Susanllewellyn's Blog

December 16, 2009

Office hieroglyphs (29)

In the last post, I mentioned that there are two letters s in ancient Egyptian.  You won’t have been impressed.  Who is going to be impressed by two s-es when they already know about the four h-es (even though they haven’t met them all yet)?

Actually, the s situation is a bit more complicated than I let on.  There are two s-es rendered in transliteration, but one of them has two hieroglyphs to go with it.  We had one in the last post:

That was the vertical one.  Now meet the horizontal one:

Originally, it was pronounced more like a z, but it evolved into an alternative way of writing s, depending on whether or not the scribe had to fill a vertical or horizontal space in a group of signs.  You can see the point immediately in the full version of our tomb owner Senusret’s name:

We’ve already met the goddess Usret, “the powerful (female) one”, whose name appears first in writing, even though it comes second in pronunciation.  Now we’re on the second part of the name in writing, although it was the first part of his name when spoken: 

     se-en; “man of”.  The horizontal s hieroglyph depicts a bolt, of the type you can see on the doors of the golden shrines of Tutankhamun:

 

Here’s the carved relief version from the cartouche of King Sesostris in the last post: 

It’s simple to draw:  a straight line with a couple of short cross-hatches in the middle will do.  And there we have it:  se = man.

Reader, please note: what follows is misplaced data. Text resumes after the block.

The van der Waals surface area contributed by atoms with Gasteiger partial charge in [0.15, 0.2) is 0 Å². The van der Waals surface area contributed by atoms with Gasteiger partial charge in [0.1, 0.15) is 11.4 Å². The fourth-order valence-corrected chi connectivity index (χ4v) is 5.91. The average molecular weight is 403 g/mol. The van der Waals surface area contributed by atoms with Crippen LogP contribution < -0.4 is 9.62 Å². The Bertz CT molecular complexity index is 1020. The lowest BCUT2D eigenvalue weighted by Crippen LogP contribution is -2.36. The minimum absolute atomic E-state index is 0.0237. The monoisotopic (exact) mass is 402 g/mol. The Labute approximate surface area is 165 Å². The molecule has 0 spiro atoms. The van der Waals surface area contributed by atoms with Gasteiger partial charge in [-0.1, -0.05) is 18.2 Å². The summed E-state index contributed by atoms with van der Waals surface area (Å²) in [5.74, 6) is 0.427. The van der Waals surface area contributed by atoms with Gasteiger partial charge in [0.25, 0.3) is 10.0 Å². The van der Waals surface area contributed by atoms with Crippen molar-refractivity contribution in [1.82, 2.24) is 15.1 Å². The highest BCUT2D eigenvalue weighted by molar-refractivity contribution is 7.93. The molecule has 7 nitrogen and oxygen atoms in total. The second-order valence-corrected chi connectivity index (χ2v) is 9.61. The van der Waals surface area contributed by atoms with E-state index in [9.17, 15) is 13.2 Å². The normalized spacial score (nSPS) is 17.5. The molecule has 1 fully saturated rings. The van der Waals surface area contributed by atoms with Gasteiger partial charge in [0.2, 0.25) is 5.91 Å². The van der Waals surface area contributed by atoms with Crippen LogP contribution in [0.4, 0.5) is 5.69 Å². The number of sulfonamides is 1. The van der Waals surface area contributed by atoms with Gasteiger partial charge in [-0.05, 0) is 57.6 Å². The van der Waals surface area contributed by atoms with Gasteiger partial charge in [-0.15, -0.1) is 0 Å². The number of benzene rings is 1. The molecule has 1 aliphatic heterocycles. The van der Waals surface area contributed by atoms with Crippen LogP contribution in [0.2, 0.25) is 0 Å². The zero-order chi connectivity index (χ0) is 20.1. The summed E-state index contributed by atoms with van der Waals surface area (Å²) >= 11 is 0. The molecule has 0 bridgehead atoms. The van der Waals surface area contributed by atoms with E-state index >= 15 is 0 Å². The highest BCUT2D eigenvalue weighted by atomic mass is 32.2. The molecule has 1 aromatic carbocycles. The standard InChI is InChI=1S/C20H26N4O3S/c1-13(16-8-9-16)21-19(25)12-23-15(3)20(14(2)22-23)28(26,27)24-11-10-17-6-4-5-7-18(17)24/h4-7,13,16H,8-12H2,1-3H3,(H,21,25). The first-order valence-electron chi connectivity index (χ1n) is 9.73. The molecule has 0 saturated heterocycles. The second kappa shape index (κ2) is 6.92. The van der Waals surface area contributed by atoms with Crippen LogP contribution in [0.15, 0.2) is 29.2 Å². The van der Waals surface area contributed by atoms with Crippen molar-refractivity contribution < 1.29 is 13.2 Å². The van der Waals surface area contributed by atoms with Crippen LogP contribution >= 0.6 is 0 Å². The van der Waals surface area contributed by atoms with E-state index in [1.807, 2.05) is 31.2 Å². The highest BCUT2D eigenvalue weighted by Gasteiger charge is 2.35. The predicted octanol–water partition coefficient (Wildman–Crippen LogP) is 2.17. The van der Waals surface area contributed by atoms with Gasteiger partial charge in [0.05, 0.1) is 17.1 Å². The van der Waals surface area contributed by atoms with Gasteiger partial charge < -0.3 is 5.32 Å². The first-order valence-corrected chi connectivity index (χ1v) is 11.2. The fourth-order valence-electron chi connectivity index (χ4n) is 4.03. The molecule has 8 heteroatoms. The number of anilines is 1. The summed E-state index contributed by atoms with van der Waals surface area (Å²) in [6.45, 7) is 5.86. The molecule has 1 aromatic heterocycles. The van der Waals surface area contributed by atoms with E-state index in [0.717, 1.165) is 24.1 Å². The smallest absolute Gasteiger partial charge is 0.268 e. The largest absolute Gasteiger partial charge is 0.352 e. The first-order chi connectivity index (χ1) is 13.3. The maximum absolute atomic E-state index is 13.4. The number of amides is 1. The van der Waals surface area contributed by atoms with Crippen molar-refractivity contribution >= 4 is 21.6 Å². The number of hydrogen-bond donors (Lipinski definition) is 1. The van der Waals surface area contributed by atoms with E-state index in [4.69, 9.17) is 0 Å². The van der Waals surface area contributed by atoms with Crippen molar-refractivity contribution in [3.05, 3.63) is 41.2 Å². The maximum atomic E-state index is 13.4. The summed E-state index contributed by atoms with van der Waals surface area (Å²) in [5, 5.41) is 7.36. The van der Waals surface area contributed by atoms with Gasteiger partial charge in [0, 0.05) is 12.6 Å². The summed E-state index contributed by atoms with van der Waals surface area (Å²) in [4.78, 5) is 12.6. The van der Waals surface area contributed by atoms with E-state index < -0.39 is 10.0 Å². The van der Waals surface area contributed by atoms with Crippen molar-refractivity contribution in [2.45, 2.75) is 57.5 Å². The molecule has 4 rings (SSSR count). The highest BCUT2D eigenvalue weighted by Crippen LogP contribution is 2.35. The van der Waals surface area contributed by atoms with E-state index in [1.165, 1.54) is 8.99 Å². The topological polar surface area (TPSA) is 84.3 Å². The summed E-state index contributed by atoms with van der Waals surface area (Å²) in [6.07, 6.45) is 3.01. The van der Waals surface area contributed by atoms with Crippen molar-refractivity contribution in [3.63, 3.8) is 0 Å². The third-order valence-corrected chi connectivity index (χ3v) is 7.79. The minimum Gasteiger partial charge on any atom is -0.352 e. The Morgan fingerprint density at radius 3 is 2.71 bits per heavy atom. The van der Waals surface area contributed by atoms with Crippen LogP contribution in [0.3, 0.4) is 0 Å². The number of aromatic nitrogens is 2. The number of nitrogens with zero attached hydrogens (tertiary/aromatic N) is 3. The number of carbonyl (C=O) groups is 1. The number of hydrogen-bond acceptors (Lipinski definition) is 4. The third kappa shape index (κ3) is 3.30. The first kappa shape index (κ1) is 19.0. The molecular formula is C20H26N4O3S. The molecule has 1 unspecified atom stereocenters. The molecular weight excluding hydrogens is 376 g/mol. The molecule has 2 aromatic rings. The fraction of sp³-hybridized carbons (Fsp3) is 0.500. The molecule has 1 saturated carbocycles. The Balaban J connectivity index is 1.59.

The n holds no mystery for you.  We’ve seen it all before.  It’s a ripple of water.  It means “of”.  You know that.  So, on to the final sign in this group:

Isn’t he lovely?  He’s a seated man, and he has no sound – he’s the strong, silent type.  He has no sound because he is a determinative – a hieroglyph stuck on the end of a word to show what kind of word it is.  We’ve had a determinative before, remember?  The town or city determinatives in the first line of the offering formula are the same kind of sign.  I explained then that, because the Egyptians wrote very few vowels, they had to use some device to distinguish between words which sounded different when spoken, but had the same sequence of consonants when written down.  This is what the determinative does – it shows it’s the word for man, as opposed to a similar word meaning something else.  But you remember all that.